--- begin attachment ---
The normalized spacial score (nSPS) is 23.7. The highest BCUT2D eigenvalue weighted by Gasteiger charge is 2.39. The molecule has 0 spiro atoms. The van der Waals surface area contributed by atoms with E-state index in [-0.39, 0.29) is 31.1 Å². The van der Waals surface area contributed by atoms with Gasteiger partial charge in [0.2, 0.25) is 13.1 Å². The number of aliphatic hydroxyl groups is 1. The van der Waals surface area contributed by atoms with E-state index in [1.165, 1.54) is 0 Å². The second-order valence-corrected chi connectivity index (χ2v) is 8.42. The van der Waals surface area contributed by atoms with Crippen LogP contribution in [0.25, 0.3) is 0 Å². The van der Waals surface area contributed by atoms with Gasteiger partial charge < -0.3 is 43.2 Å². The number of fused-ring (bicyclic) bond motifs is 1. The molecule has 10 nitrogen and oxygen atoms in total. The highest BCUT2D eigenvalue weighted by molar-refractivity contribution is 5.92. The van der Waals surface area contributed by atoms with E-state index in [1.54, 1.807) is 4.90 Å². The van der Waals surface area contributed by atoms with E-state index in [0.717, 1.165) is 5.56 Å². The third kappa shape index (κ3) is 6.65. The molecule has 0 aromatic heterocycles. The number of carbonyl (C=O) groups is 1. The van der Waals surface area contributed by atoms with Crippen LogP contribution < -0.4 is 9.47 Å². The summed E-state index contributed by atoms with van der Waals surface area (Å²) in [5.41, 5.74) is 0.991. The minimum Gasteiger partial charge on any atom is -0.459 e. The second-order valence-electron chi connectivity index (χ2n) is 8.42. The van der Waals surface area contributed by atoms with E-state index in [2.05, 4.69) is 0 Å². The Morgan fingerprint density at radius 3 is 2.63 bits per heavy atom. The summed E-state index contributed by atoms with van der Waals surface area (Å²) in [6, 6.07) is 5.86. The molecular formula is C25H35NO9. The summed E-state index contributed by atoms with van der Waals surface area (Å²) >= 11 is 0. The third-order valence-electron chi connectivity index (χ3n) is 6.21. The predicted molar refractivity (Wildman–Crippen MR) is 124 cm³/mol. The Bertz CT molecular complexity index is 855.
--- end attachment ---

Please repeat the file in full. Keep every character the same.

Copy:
The normalized spacial score (nSPS) is 23.7. The highest BCUT2D eigenvalue weighted by Gasteiger charge is 2.39. The molecule has 0 spiro atoms. The van der Waals surface area contributed by atoms with E-state index in [-0.39, 0.29) is 31.1 Å². The van der Waals surface area contributed by atoms with Gasteiger partial charge in [0.2, 0.25) is 13.1 Å². The number of aliphatic hydroxyl groups is 1. The van der Waals surface area contributed by atoms with E-state index in [1.165, 1.54) is 0 Å². The second-order valence-corrected chi connectivity index (χ2v) is 8.42. The van der Waals surface area contributed by atoms with Crippen LogP contribution in [0.25, 0.3) is 0 Å². The van der Waals surface area contributed by atoms with Gasteiger partial charge < -0.3 is 43.2 Å². The number of fused-ring (bicyclic) bond motifs is 1. The molecule has 10 nitrogen and oxygen atoms in total. The highest BCUT2D eigenvalue weighted by molar-refractivity contribution is 5.92. The van der Waals surface area contributed by atoms with E-state index in [1.54, 1.807) is 4.90 Å². The van der Waals surface area contributed by atoms with E-state index in [0.717, 1.165) is 5.56 Å². The third kappa shape index (κ3) is 6.65. The molecule has 0 aromatic heterocycles. The number of carbonyl (C=O) groups is 1. The van der Waals surface area contributed by atoms with Crippen LogP contribution < -0.4 is 9.47 Å². The summed E-state index contributed by atoms with van der Waals surface area (Å²) in [5.41, 5.74) is 0.991. The minimum Gasteiger partial charge on any atom is -0.459 e. The second-order valence-electron chi connectivity index (χ2n) is 8.42. The van der Waals surface area contributed by atoms with E-state index in [2.05, 4.69) is 0 Å². The Morgan fingerprint density at radius 3 is 2.63 bits per heavy atom. The summed E-state index contributed by atoms with van der Waals surface area (Å²) in [6, 6.07) is 5.86. The molecular formula is C25H35NO9. The summed E-state index contributed by atoms with van der Waals surface area (Å²) >= 11 is 0. The third-order valence-electron chi connectivity index (χ3n) is 6.21. The predicted molar refractivity (Wildman–Crippen MR) is 124 cm³/mol. The Bertz CT molecular complexity index is 855.